Bills on pensions, ‘dark money’ and the lottery advance

February 21, 2019 | Politics

It was a busy voting day at the State House Thursday where several bills moved one step closer toward becoming law.

After years of pleas from watchdogs and activists, the state Senate unanimously approved a bill to expand election reporting laws. It’s the first major move toward putting an end to “dark money” in New Jersey political campaigns.

The legislation requires that independent groups disclose donors who have raised money for elections using secret identities. An ELEC analysis found New Jersey’s top 25 special interest groups spent $74 million trying to influence elections in 2017 — with $41 million coming from “dark money” groups.

The Senate Committee on State Government, Wagering, Tourism, and Historic Preservation also met. A bill to require public officers or employees convicted of corruption, harassment, or sexual misconduct to forfeit their pensions was approved by the committee.

The legislation, sponsored by Sen. Kristin Corrado, contained an update inspired by the MeToo movement.

“Unfortunately I think it’s necessary. Time after time we read about people doing bad things. And knowing there’s no consequences, knowing that maybe they’ll get probation and they’ll walk away from their job keeping their pension. And that should never happen,” said Corrado.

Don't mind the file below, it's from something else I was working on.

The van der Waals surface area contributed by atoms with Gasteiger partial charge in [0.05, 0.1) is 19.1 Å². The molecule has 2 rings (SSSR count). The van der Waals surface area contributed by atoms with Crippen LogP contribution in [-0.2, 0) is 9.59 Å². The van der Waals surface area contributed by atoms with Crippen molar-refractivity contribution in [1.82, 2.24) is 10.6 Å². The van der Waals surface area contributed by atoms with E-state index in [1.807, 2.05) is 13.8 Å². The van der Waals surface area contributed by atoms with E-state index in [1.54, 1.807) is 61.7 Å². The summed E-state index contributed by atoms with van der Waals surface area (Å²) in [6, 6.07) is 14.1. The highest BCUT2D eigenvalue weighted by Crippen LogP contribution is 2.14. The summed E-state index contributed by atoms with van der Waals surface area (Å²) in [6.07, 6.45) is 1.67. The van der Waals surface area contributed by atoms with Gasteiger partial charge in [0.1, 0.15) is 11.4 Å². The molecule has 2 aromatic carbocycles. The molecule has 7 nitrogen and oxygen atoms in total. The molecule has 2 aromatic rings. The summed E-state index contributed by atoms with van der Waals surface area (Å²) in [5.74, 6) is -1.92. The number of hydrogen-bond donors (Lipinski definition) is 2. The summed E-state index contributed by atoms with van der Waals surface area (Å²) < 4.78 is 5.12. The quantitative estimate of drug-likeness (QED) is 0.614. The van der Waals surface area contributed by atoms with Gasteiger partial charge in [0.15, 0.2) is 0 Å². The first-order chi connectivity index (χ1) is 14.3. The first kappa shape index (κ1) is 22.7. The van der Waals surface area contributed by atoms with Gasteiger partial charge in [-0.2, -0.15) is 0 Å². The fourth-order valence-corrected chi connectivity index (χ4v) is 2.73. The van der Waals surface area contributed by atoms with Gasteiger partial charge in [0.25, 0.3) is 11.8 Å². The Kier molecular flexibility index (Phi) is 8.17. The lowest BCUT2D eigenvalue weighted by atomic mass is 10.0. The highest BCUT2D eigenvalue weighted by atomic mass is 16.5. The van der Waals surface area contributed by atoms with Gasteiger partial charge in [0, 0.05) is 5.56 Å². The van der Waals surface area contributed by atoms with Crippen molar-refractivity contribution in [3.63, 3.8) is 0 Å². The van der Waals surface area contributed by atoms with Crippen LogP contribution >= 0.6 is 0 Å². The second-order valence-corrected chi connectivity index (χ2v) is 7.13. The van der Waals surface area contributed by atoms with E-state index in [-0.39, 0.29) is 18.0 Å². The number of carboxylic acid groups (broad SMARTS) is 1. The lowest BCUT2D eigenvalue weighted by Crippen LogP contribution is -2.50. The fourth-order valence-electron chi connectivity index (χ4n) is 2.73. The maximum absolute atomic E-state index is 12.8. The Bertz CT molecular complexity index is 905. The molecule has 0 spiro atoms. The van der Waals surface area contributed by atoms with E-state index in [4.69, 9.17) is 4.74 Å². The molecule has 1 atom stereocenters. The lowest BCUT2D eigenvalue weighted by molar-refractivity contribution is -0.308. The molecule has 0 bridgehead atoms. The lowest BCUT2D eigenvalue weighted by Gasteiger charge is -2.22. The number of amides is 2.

Another piece of legislation that passed through committee will never touch most of us. The bill would allow lottery winners to keep their identities secret forever, if they so choose.

Few states allow winners to keep their fortunes private. In December, New York Gov. Andrew Cuomo vetoed a similar bill, but a loophole allows New York state lottery winners to create an LLC to keep their names secret.

The pension and lottery bills still need to be passed by the full state Senate and Assembly before they head to the governor’s desk.